It’s an entertaining read. I wandered through the almost 600 pages in two days. I leaned a lot, especially about the difference in American and British views of how to communicate the war (Churchill laid it all out while FDR chose to reveal as little as possible) but in the end it was a very unsatisfying read. The editing was awful. The book got countless historical facts wrong (like the tonnage of the Price of Wales or the suggestion that England had 500,000 pilots trained). The there are sentences like, “It was raking in millions each week, mostly for the top four studios: Metro-Goldwyn-Mayer, 20th Century Fox, and Warner Bros.” The fourth studio was… Also Pittsburgh was misspelled. Things like that drove me crazy.
What was interesting to learn was the totalitarian powers that Congress almost immediately gave FDR to win the war. What was even more interesting is when you realize that once war was won, those powers were taken away from the President. It speaks to the ability the United States has to make and remake itself as the context determines it. It will be interesting to see if the U.S. ever returns to a pre-9/11 mindset.
I think the other thing the book did well was explain the events leading up to Pearl Harbour from Japan’s perspective. While in no ways does it justify the attack, it does explain a little of what the Japanese were thinking through their militaristic cabinet. I am not sure that I would recommend the book, there are just simply too many mistakes in it but it wasn’t a bad way to spend the weekend.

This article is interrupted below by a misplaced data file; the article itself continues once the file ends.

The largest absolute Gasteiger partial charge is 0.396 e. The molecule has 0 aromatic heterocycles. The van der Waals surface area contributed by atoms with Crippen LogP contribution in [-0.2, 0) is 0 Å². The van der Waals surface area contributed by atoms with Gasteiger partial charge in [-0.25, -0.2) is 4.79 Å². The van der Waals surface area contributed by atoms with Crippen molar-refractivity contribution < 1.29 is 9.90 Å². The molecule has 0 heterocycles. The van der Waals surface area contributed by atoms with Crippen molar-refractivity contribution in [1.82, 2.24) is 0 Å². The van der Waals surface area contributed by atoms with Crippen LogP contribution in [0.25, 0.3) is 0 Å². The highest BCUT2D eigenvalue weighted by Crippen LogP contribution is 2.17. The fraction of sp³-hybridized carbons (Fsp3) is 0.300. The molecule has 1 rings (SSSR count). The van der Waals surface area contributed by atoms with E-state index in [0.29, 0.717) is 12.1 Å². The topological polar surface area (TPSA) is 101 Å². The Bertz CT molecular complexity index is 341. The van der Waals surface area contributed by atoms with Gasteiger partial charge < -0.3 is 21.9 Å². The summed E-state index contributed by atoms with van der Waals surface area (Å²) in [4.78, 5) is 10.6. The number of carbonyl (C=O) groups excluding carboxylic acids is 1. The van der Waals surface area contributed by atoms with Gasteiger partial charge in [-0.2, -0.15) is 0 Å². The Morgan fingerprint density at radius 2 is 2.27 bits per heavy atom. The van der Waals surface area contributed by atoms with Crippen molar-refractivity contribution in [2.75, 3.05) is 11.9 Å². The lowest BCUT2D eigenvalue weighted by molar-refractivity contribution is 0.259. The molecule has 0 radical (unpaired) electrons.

Canadian author F.S. Michaels has won America’s prestigious 2011 George Orwell Award for the non-fiction debut MONOCULTURE: HOW ONE STORY IS CHANGING EVERYTHING (Red Clover Press, May 2011). Published by Red Clover, a new Canadian independent press, MONOCULTURE has been described as “a provocative investigation of the dominant story of our time.”
ABOUT THE AWARD
The annual George Orwell Award, established in 1975 and given by the National Council of Teachers of English (NCTE), recognizes authors who have made an outstanding contribution to the critical analysis of public discourse. Past recipients include author Michael Pollan (In Defense of Food), Amy Goodman (co-founder, executive producer, and host of the award-winning national daily news program Democracy Now!), Pulitzer Prize-winner Charlie Savage, television host Jon Stewart and the “Daily Show” cast, economist Juliet B. Schor, linguist Noam Chomsky, and cultural critic Neil Postman.
Congratulations! It is on my soon to be published list of my best reads of 2011. If you haven’t read it yet, you really need to. The book changed how I look at much of the world around me.